Ted Murphy obituary: Expert on Ireland’s historic links to French wine
Lifelong research produced a book tracing Irish wine links back to ancient monastic life
Born: April 23rd, 1935
Death: April 13th, 2021
Ted (Thaddeus J) Murphy, who has died aged 85, is best associated with the Winegeese, a term he coined out of the Wild Geese, for those families who in the 17th and 18th centuries fled from Ireland to Bordeaux among other locations,where they were safe from rebellion, violated treaties, suppression of religion and anti-commerce legislation. He spotted a thread to wine, and in a few years had files filled with facts and surprising links.
He started with the Lawtons, the oldest wine-broking family in Bordeaux, who had owned substantial land in west and north Cork. The original Hugh Lawton had been mayor of Cork in 1776, a banker and a wine merchant. A descendent of his, another Hugh (Hugues), introduced Murphy to other families in Bordeaux, and led to his fascination, often obsession, with the rich history of the connections between Ireland and the wines of the world.
Murphy researched existing wine families, frequently travelling to vignerons, who became friends and whose history he could reveal with detailed embellishment. New World winery owners were delighted to celebrate their connections with Ireland and to be included in the same book as prestigious wine families in France. Among many others are Barton, Hennessy, Lawton, McCarthy, Lynch, Kirwan, McMahon. Their legacy is echoed in Bordeaux street names such as Rue McCarthy, O’Reilly, Sullivan. Place Mitchell is named after Peter (Pierre) Mitchell who came from Dublin, and along with barrel and winemaking, established the first glass-bottle factory in Bordeaux in 1723. He built Château du Tertre, which is now an upmarket B&B.
Murphy’s book A Kingdom of Wine: A Celebration of Ireland’s Winegeese was published in 2005. It traces the origins of Ireland’s interest in wine back to ancient Ireland’s monastic life, and achieved The Best Book in the World for Wine History at the World Gourmand Awards in Beijing, China. In 2007 Murphy received an honorary doctorate from University College Cork in recognition of his lifelong research and scholarship in wine history.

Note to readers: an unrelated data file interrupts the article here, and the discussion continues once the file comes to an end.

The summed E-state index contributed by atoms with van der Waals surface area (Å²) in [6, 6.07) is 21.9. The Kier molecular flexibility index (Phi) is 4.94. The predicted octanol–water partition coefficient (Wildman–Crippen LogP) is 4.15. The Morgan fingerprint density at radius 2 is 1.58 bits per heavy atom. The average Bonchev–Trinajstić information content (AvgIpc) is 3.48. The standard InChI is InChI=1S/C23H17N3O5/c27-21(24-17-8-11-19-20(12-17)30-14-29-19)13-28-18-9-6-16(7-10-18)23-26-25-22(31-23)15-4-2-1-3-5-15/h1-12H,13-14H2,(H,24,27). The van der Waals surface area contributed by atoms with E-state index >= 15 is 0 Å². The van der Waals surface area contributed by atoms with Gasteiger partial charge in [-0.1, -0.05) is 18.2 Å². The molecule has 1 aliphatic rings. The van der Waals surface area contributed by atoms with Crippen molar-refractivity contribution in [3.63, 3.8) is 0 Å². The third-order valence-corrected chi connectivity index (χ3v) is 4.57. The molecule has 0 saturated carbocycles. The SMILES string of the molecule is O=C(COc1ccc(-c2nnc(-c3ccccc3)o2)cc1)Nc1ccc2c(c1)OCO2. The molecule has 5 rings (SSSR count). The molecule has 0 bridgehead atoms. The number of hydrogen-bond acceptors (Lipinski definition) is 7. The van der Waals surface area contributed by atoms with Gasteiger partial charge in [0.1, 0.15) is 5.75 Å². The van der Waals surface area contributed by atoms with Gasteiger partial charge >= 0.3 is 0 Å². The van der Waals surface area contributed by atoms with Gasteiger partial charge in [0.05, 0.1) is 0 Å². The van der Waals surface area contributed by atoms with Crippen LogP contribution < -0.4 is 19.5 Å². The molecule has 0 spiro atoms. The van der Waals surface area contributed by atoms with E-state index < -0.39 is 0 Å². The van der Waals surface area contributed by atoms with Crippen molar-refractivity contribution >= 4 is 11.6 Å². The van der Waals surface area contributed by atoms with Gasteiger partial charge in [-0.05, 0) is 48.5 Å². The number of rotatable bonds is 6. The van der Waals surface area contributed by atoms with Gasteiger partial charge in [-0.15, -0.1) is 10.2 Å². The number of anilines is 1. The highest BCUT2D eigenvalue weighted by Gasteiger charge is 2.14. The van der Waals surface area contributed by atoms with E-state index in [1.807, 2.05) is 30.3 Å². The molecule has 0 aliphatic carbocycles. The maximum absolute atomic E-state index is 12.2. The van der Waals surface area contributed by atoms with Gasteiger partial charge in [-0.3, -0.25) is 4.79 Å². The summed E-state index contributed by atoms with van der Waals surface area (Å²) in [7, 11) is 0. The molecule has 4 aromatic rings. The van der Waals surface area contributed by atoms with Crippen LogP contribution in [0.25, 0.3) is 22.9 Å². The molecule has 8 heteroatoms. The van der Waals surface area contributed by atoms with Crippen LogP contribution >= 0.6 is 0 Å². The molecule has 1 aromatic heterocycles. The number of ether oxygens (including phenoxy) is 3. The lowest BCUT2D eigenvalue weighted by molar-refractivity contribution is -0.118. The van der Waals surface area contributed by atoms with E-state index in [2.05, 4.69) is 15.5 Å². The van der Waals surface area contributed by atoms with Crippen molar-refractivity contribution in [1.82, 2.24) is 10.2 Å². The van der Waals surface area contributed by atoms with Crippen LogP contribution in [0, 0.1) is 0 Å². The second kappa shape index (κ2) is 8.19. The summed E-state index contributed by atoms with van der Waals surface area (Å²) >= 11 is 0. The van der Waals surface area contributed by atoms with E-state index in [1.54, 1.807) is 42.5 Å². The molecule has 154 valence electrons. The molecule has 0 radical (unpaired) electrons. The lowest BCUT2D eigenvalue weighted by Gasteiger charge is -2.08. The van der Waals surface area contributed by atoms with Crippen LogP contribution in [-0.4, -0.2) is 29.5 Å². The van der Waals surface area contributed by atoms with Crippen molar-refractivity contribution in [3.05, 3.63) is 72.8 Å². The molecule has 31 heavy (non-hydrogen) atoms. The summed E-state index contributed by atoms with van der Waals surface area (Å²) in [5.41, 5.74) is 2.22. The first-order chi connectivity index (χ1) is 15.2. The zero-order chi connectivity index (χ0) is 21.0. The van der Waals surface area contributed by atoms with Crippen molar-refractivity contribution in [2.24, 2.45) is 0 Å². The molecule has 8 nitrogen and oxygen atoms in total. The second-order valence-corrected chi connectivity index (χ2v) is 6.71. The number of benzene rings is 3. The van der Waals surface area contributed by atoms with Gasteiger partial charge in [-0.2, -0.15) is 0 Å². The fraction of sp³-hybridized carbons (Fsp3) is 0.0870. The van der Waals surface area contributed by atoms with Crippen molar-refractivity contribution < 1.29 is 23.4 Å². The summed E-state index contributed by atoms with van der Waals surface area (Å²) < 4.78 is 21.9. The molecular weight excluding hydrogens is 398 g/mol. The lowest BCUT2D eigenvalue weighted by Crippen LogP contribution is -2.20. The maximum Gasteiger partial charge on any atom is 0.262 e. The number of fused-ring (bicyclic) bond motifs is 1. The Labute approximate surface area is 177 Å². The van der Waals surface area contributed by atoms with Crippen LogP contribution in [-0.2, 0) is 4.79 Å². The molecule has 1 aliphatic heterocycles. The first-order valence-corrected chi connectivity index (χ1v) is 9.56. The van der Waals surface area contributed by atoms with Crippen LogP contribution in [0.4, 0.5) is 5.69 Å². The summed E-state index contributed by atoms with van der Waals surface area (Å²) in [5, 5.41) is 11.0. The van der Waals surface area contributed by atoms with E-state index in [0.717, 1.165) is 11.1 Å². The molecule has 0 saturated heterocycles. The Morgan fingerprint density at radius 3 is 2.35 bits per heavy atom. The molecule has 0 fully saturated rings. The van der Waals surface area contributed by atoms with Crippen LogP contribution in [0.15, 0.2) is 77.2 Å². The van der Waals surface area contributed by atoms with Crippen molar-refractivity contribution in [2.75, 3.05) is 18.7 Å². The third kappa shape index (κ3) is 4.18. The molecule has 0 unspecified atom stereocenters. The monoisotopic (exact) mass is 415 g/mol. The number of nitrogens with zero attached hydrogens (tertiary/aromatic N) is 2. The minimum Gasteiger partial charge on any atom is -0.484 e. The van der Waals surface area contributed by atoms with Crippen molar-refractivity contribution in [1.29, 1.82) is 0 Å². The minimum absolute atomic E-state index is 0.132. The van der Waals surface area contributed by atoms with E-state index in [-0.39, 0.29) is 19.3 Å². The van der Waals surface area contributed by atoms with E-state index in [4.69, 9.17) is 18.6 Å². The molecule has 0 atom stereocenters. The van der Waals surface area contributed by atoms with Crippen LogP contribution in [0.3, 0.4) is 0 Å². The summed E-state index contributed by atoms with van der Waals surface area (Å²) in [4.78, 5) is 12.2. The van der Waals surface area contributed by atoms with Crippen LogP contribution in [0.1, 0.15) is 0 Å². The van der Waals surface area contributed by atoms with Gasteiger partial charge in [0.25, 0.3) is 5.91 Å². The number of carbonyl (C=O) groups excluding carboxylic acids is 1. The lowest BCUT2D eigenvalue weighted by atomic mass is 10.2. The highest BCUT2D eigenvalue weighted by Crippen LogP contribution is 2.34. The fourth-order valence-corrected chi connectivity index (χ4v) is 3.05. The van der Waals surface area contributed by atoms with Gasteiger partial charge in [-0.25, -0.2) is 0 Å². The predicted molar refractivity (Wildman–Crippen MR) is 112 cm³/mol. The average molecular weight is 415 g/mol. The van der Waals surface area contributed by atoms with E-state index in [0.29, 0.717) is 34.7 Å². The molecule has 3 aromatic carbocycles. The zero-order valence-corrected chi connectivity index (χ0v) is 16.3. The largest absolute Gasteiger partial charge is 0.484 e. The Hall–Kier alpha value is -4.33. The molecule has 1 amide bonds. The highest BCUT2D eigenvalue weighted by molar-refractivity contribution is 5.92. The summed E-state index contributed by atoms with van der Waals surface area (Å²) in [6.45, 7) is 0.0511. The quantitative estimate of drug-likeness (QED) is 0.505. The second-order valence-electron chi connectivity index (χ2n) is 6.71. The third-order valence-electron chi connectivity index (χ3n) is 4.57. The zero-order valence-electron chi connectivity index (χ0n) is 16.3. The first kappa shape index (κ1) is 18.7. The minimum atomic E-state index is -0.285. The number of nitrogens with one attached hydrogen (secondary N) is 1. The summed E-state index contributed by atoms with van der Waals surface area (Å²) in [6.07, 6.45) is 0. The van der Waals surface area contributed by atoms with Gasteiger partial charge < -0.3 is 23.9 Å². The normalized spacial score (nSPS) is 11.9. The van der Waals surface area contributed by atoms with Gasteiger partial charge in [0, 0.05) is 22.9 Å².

As a result of nudging from Murphy, a 9ft-high portrait of Abraham Lawton, once held in storage, now hangs on the staircase of the Crawford Art Gallery in Cork, while that family’s legacy in the wine trade continues in Bordeaux, headed by the influential Pierre Patrick Lawton, a frequent visitor to Ireland.
Murphy further underlined these Irish connections as a driving force behind the International Museum of Wine, housed in Desmond Castle in Kinsale, which opened in 1997.
He was born the youngest of four in Cork to parents Ted, a salesman, and Kathleen (nee Collins), who moved to the city from west Cork before he and his three older siblings were born. Ted grew up in Montenotte and Patrick’s Hill, and attended North Monastery primary and Christian Brothers secondary schools in Cork, where he excelled in sport.
Gathering a posy
He worked as manager of Douglas shopping centre for 15 years, and earlier for 35 years as a wine rep for wine merchants Gilbeys of Ireland – an offer of a car was irresistible to the 17-year -old.
Murphy was regularly invited to speak at dinners and events, many organised by the Ireland Funds WineGeese Society, of which he was honorary chairman. He was a member of the Commanderie du Bontemps de Médoc et des Graves, and of the Order of the Chevaliers Bretvins. He is remembered for Coco Television Production’s six-part television series The Wine Geese, first shown in 1990. He was a director of Château de la Ligne in Bordeaux.
He modestly introduced his book with the words of the philosopher Michel Eyquem de Montaigne: “I have gathered a posy of other men’s flowers, and nothing but the thread that binds them is my own.”
He is survived by his daughters, Gwen, Caroline, Jillian, Judy and Ruth; his son, Ted jnr; and his 13 grandchildren.